ASTANA – Nauryz, an ancient eastern holiday celebrated March 22 in many Middle and Central Asia countries, is one of the favourite holidays for Kazakh people. The event is also widely celebrated by Kazakh diaspora across the world.
The Astana Times interviewed Kazakhstan-born people who currently reside in Paris, Moscow and Los Angeles to learn how they celebrate the coming of spring and their feelings about the date.
Pianist and Korkut Cultural Centre founder Aigerim Matayeva has been living for four years in Paris and pursuing her career at the Slavonic Conservatory.
“As for everyone, Nauryz is a spring holiday for me. Especially in France, spring begins March 21. As a child, I was looking forward to this holiday, because I knew that the weather would already be warm after a long and cold winter. We celebrated the New Year holidays at home, but we always celebrated Nauryz in the street. In childhood, we went to the park with my father and my mother was preparing various kinds of treats on this day. Now, March 22 is a special date for me and my husband, as we met this day,” she said.
Matayeva has a tradition of celebrating the event with her family and the Kazakh diaspora. This year, a concert with the participation of young performers and visiting musicians from Kazakhstan, Azerbaijan, Kyrgyzstan and Turkey will be held at the centre.
“We hold an annual concert with my colleagues dedicated to the spring holiday. This time we also invited Melvin, the star of jazz clubs in Paris, as a guest performer. He will perform a song in Kazakh in a jazz style. The audience has a chance to go on a journey through the Great Steppe, listening to traditional kuis and jazz songs. They can also enjoy dancing and watching theatre performances. The eats and drinks that reflect both past and everyday lifestyle of nomads also will be served,” she said.
Kamshat Shakhatova, a visiting teacher at Moscow State Linguistic University (MSLU), feels the Nauryz celebration is an excellent opportunity to tell students about diverse Kazakh culture and traditions.
“Nauryz is widely celebrated in Moscow. The city celebrations with a festive programme and a trade fair are held annually at the VDNKh trade show and amusement park. This year, the holiday will be held April 1,” she said.
“This year, students of the Foreign Studies faculty began to study the Kazakh language as a second foreign language. They learn not only language, but also culture. We decided to organise the event March 22 at the Kazakh language and culture centre. We want to tell the students about the traditions of this holiday – how it is celebrated, what to do, what meals are prepared,” added Shakhatova.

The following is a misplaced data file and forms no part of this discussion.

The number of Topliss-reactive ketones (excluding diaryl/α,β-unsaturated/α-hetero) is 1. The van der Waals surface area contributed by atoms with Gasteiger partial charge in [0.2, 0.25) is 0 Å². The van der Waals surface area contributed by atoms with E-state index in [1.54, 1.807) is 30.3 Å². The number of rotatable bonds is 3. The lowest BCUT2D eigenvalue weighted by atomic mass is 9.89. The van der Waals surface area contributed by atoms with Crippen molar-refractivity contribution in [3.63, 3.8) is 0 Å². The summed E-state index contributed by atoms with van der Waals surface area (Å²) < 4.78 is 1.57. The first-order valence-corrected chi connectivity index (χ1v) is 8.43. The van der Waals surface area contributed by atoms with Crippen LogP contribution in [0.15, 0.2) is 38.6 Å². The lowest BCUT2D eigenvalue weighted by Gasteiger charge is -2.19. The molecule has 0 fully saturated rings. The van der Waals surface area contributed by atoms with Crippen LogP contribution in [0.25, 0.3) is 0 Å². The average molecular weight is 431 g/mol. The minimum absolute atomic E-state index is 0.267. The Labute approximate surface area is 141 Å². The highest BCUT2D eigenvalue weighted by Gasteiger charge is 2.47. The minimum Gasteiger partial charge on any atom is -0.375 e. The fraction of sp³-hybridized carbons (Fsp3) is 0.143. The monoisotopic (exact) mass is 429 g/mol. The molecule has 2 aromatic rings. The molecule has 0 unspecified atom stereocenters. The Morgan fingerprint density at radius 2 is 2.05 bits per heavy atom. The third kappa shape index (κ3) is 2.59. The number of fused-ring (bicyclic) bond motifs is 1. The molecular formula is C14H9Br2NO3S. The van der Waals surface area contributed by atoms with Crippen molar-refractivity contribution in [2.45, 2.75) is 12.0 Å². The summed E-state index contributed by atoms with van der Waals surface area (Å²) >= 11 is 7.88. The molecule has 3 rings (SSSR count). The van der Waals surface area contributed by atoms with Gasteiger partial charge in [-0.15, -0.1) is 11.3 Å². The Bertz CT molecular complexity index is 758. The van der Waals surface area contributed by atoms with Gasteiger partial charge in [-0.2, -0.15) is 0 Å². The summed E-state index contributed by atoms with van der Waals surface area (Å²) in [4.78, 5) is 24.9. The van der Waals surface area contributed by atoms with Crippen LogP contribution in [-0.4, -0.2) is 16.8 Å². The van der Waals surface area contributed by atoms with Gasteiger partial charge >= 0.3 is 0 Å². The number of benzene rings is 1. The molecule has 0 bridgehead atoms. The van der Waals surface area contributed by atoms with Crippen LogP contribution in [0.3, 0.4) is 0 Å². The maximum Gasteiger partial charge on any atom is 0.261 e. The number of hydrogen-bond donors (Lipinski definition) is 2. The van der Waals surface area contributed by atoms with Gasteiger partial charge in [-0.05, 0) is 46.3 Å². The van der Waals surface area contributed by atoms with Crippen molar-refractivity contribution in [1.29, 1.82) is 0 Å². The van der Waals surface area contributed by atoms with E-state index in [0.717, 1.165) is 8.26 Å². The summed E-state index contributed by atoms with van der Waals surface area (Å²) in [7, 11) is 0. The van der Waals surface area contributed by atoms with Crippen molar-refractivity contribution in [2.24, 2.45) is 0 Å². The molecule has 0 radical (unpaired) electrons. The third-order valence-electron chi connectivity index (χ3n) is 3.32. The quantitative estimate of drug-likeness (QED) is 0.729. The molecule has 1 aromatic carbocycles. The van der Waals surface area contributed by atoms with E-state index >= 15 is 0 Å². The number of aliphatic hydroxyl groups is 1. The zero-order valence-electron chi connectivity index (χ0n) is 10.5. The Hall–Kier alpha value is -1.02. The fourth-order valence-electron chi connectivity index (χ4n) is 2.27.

Graduate students from Kazakh Ablai Khan University of International Relations and World Languages interning at MSLU are involved in the organisation.
“We will have an official ceremony and entertainment part, including playing games and singing songs. A rich dastarkhan (table) with traditional festive dishes such as Nauryz kozhe (the main dish served during Nauryz with seven ingredients), baursaks, samsa and sweets will also be served. The students have a task to make a presentation about how they imagine this spring holiday,” she said.
The Silk Road Festival dedicated to Nauryz took place March 17 at Moscow State University. The gala was open to all students from countries where the holiday is celebrated.
“Nauryz is a holiday of spring, renewal for me. It is associated with peace, harmony and friendship. It’s a time when you can start a brand new page of your life,” said Shakhatova.
Kazakh people living in Los Angeles plan to celebrate Happy Nauryz March 26 in cooperation with the Kazakh Student Association, said entrepreneur and head of Kazakh family living in LA Beibit Tabynbai on the group’s Facebook page.
“We have a tradition to celebrate all holidays together. Earlier, about 30 people attended our events. There were no personal interactions between the events. When I came to the U.S., I started to unite all Kazakh people and celebrate the holidays with a big company. This year, we expect that more than 100 people will join us on this day. Many of them come from neighbouring cities,” he said.
The main goal of such events is to meet friends and get acquainted with new ones. Living in another country can often cause many problems in everyday life. People want to know how to get medical care, where to go for sports, have questions about obtaining an education or where to find a job. A social gathering is a perfect platform for such discussions.
“People can talk and learn a lot of interesting things, find friends by interests. We support each other and help with advice. Last year, an ethnic Kazakh from China who has lived in America for many years came to us. She teaches at the university. We were pleased that she came and were proud to get acquainted with her. You feel incredible about holidays and meetings with compatriots. Such events leave only positive impressions and emotions. The celebration turns out to be something special, personal for you,” he said.